Thursday, July 12, 2018

Does Life Begin at 40?

In 1932 Walter Pitkin published his popular self-help book, Life Begins at Forty. Truthfully, before the 20th century, life expectancy, on average, rarely exceeded 40.

The number 40 is found quite frequently throughout the Torah. When seeking a common denominator, one finds that a time period of “40” represents a period of maturation. When God flooded the earth in the times of Noah, it rained for 40 days and nights. Humankind had to mature spiritually. Moses spent 40 days and nights on Sinai receiving the Torah; he returned for 40 days to pray for God to forgive the wayward nation after their sin with the Golden Calf. Both occasions represent periods of internal growth. Jews are warned not to study the mystical components of the Torah until they reach the age of forty and have spent the previous 4 decades studying the revealed aspects of Torah.

Perhaps the best known Scriptural use of the time frame 40 is God’s measure for measure punishment of the Israelites for believing the slanderous report of the ten scouts who were sent to survey the Promised Land. Since the mission occurred over a period of 40 days, God punished the wayward nation by decreeing they would wander the Sinai wilderness for forty years, one year for each day of the reconnaissance operation. The nation’s negative attitude needed to transform, hence the appearance of 40 once again.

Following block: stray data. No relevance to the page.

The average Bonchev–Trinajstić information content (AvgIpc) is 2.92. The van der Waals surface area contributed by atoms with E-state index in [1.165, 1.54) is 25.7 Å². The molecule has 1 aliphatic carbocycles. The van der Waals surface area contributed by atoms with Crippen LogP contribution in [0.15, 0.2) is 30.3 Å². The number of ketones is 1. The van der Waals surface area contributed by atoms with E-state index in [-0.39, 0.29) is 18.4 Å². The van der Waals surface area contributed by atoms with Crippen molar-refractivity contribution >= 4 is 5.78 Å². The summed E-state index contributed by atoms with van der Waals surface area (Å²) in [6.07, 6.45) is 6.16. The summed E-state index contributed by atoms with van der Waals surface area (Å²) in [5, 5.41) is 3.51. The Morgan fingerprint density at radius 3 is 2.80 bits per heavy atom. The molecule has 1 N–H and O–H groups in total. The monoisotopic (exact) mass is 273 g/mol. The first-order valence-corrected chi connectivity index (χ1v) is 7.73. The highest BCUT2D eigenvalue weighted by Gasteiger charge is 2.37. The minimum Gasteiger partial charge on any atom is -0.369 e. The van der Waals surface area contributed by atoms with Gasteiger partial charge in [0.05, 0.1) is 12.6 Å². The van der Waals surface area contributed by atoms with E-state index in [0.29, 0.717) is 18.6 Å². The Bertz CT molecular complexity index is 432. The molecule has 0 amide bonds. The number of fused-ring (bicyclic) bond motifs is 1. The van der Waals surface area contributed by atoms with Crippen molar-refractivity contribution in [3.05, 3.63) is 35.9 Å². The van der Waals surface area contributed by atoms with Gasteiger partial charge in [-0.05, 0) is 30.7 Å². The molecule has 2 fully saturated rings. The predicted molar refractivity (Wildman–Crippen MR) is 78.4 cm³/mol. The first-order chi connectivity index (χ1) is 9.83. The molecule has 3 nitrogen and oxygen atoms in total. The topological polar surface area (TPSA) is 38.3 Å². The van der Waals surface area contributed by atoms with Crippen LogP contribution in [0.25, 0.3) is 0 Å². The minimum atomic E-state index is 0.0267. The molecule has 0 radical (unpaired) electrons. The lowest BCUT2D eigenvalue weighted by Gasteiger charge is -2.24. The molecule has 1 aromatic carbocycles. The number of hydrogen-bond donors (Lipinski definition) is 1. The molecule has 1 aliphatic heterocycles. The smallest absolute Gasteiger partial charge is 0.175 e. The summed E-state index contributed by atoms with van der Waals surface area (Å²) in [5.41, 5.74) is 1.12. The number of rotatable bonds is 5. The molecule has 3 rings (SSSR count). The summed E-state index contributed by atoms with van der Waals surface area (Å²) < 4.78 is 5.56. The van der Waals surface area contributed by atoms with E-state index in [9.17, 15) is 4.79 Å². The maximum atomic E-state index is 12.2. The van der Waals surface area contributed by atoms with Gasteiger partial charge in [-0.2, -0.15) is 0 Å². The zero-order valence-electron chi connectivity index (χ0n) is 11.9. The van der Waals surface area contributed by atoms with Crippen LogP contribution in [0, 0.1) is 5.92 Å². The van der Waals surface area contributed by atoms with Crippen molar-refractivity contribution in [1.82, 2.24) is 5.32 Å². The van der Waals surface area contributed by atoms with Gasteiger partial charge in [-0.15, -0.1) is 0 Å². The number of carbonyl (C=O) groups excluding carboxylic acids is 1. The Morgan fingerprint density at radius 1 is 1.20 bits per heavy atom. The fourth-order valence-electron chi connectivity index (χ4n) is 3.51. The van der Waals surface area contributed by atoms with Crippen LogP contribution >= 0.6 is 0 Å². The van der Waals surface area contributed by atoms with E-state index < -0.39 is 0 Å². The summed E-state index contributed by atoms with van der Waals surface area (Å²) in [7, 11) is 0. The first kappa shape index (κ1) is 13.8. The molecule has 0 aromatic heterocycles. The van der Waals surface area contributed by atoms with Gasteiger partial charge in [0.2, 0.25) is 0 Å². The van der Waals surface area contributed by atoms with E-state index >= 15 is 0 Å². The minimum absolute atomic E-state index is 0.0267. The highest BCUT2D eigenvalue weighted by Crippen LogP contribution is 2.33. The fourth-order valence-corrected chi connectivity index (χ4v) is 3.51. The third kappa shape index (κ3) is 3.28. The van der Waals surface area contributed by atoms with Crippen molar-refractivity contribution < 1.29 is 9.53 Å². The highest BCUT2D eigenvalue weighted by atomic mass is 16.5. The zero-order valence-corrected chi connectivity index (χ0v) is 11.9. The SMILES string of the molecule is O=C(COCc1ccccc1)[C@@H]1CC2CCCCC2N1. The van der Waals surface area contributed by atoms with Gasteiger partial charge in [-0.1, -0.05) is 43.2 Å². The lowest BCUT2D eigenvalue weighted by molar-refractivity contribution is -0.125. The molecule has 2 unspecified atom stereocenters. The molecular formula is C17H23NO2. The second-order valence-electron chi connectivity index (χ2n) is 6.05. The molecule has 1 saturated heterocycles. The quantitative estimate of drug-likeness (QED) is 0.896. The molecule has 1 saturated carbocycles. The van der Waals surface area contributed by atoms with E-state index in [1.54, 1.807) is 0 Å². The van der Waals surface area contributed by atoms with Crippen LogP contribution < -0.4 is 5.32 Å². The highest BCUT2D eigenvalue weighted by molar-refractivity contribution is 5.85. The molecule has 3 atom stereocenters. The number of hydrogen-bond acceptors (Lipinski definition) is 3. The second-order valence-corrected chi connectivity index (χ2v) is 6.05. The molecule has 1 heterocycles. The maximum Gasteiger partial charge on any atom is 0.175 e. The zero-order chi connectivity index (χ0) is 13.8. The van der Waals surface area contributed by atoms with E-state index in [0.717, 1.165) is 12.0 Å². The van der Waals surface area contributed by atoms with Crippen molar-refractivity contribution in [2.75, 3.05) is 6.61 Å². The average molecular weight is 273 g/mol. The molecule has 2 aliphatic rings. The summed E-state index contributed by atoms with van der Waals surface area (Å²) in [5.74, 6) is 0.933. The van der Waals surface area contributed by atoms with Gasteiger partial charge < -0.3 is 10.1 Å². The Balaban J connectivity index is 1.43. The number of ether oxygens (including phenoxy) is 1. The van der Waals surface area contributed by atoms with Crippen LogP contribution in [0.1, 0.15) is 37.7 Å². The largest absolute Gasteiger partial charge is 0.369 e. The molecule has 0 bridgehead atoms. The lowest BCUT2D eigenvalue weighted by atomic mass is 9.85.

Yet, even within this decree, the great Biblical commentator Rashi teaches that G-d showed compassion to his wayward people. According to tradition, not one of the punished Israelites perished before their 60th birthday, ensuring that those who did not enter the land were at least 20 years old at the time of the sin.

The day the Israelites believed the disparaging report of the scouts was the 9th of Av, and represents the original calamity on this day of many terrible tragedies.

Today, the 29th day of Tammuz is the 1,013rd Yahrzeit of Rashi (July 13, 1105).


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